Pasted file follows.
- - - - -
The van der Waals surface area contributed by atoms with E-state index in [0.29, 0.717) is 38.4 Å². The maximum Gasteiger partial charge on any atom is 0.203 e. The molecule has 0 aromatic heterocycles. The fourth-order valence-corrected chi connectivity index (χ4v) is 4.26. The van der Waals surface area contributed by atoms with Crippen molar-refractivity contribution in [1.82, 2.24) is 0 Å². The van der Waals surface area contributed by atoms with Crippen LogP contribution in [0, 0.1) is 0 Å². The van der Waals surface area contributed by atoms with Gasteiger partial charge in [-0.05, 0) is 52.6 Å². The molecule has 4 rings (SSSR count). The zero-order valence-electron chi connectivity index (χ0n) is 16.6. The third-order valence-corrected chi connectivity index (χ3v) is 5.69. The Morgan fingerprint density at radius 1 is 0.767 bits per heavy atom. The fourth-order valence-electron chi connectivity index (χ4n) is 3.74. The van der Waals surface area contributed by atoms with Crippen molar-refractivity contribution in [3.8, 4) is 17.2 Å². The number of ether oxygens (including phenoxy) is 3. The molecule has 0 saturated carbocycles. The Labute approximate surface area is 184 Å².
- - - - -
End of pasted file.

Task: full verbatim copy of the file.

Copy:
The van der Waals surface area contributed by atoms with E-state index in [0.29, 0.717) is 38.4 Å². The maximum Gasteiger partial charge on any atom is 0.203 e. The molecule has 0 aromatic heterocycles. The fourth-order valence-corrected chi connectivity index (χ4v) is 4.26. The van der Waals surface area contributed by atoms with Crippen molar-refractivity contribution in [1.82, 2.24) is 0 Å². The van der Waals surface area contributed by atoms with Crippen LogP contribution in [0, 0.1) is 0 Å². The van der Waals surface area contributed by atoms with Gasteiger partial charge in [-0.05, 0) is 52.6 Å². The molecule has 4 rings (SSSR count). The zero-order valence-electron chi connectivity index (χ0n) is 16.6. The third-order valence-corrected chi connectivity index (χ3v) is 5.69. The Morgan fingerprint density at radius 1 is 0.767 bits per heavy atom. The fourth-order valence-electron chi connectivity index (χ4n) is 3.74. The van der Waals surface area contributed by atoms with Crippen molar-refractivity contribution in [3.8, 4) is 17.2 Å². The number of ether oxygens (including phenoxy) is 3. The molecule has 0 saturated carbocycles. The Labute approximate surface area is 184 Å².